JCF study uncovers gaps in social services on Peninsula

While the south Peninsula is now recognized as the affluent hub of Jewish life in the Bay Area, the north Peninsula seems to be the community’s Oliver Twist, humbly asking for more gruel.

According to the Jewish Community Federation’s “Jewish Community Study,” the north Peninsula — comprising much of San Mateo County south to Redwood City — has the highest proportion of poor Jews, at 16 percent.

Compounding the situation, 44 percent of north Peninsula Jews polled said they require social services assistance while 28 percent said they had not received any; both figures are far and away the highest in the Bay Area.

Demographer Bruce Phillips, who prepared the study, said a big part of the problem is that the Jews of the north Peninsula are out of sight, out of mind.

“When people think of the north Peninsula, they think of the affluent parts, as opposed to the less affluent. So the social services are not even there in the Jewish community and in the non-Jewish community as well,” said Phillips, who recently publicized the full findings of his study after releasing the preliminary results in May.

In actuality, most of the roughly 40,000 Jews in the region live in traditionally blue-collar, industrial cities such as San Bruno, Daly City or South San Francisco. More and more Jews are moving to places such as these because of relatively affordable real estate.

“These are places kind of like South Boston. And if you told me Jews were moving into South Boston, I’d look at you like you were crazy. These are white, working-class areas where Jews never lived,” said Phillips.

And yet, it’s happening. Just as many second-generation American Jews moved to the north Peninsula in the days after World War II prior to an exodus farther south, many second-generation American Jews of Russian heritage are following suit, 50 years later.

Following a recent presentation of his study, for example, Phillips was buttonholed by one audience member exclaiming, “Everything you said is me!”

The youngish Russian Jewish engineer told Phillips he would have liked to have settled in Burlingame, but found a house in Daly City for $200,000 less. He commutes daily down to the south Peninsula. His family would like to avail themselves of social services offered within the Jewish community, but they’re all located nearer to his place of business than his home.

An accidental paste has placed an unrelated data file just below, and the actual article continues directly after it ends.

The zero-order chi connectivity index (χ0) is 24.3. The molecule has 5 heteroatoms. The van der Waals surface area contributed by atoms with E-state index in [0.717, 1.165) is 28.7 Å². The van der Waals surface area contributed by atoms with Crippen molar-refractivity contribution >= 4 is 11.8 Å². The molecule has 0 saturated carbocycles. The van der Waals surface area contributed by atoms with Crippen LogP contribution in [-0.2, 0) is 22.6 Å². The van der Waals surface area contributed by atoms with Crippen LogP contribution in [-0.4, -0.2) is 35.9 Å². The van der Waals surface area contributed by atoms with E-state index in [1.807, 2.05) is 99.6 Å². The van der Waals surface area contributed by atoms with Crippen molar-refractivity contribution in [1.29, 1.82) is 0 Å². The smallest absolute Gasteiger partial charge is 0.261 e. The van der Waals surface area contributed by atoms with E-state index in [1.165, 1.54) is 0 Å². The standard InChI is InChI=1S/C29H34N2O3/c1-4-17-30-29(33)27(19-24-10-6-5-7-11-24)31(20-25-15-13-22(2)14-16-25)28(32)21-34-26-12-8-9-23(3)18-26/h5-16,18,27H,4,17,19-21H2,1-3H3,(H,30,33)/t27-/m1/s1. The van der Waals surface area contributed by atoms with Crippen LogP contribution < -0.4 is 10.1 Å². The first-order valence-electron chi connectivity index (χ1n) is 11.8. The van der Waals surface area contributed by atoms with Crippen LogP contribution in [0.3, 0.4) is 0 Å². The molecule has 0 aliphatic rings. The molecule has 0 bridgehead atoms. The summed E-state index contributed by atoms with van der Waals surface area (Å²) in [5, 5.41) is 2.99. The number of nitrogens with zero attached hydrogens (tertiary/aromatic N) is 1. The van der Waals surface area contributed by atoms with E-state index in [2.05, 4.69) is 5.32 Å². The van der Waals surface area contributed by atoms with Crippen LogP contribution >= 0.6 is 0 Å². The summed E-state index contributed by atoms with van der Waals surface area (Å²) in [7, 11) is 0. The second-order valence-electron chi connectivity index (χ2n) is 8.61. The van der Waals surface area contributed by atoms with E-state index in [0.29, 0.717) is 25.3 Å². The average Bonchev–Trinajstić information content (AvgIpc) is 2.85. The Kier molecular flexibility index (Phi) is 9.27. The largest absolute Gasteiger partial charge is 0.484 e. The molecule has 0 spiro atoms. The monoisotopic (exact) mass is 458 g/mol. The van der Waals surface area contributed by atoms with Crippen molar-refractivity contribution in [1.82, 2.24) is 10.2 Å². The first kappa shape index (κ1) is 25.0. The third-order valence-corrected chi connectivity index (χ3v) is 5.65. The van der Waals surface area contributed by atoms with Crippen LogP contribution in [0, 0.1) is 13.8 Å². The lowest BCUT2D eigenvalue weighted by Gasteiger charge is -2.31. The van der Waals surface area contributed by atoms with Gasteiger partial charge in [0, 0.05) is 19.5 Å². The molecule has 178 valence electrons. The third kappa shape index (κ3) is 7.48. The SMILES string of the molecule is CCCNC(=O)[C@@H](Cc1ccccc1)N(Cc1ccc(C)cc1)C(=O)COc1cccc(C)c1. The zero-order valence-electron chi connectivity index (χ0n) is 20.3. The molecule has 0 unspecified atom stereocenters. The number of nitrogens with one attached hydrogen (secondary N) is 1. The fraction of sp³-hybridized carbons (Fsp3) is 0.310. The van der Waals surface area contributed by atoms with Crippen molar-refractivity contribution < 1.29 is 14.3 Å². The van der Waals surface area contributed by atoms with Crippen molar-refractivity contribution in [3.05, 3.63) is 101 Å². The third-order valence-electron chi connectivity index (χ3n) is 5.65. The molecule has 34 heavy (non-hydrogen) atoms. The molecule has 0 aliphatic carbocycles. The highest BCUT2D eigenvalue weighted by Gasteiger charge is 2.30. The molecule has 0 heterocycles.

Unlike the employed engineer, a disturbingly large portion of the north Peninsula’s Jews, many of them single people under 40, are underemployed — “working at Starbuck’s even though you have a master’s,” quips Phillips.

Employment services, along with marriage or family counseling, were among those cited as lacking.

And, says Phillips, if things don’t get better for this portion of the population, they’ll leave the Bay Area.

“So here is a lot of our future and they can’t afford to live here. And a lot of them, ironically, are the group that is most likely to have been born in the Bay Area.”

Exposing the needs of these Jews is what this survey was largely about, said Sharon Fried, the S.F.-based JCF’s associate director of planning and agency support.

When the federation saw that 45 percent of Bay Area Jewish single parents were contemplating leaving because of financial strife, it kick-started a scholarship program for single moms and dads to enroll their children at JCC preschools.

Phillips’ $285,000 study did not cover the East Bay or San Jose area, as those regions’ federations declined to participate financially. Nevertheless, Phillips estimates the entire Bay Area is home to more than 400,000 Jews, making this the third-largest Jewish community in the nation behind New York and Los Angeles.

Other points of interest divulged in the study’s full findings:

• Since the last community study in 1986, the number of Jews who say they plan to move out of the JCF’s service area (referred to as the “West Bay,” including San Francisco and the Peninsula, plus Marin and Sonoma counties) has doubled. Overall, about 15 percent of the population expects to leave the area within three years.

• The median age of Jews in the West Bay is 39, three years younger than the national figure. There are proportionally more Jewish singles here than the national average, and many more than 18 years ago. Not surprisingly, men and women are marrying later than when polled in 1986.

• More than 80 percent of Jews in the West Bay have earned a college degree; nearly half of Jewish men and 40 percent of women polled have earned a graduate degree.

The study is available online at www.sfjcf.org.

Joe Eskenazi

Joe Eskenazi is the managing editor at Mission Local. He is a former editor-at-large at San Francisco magazine, former columnist at SF Weekly and a former J. staff writer.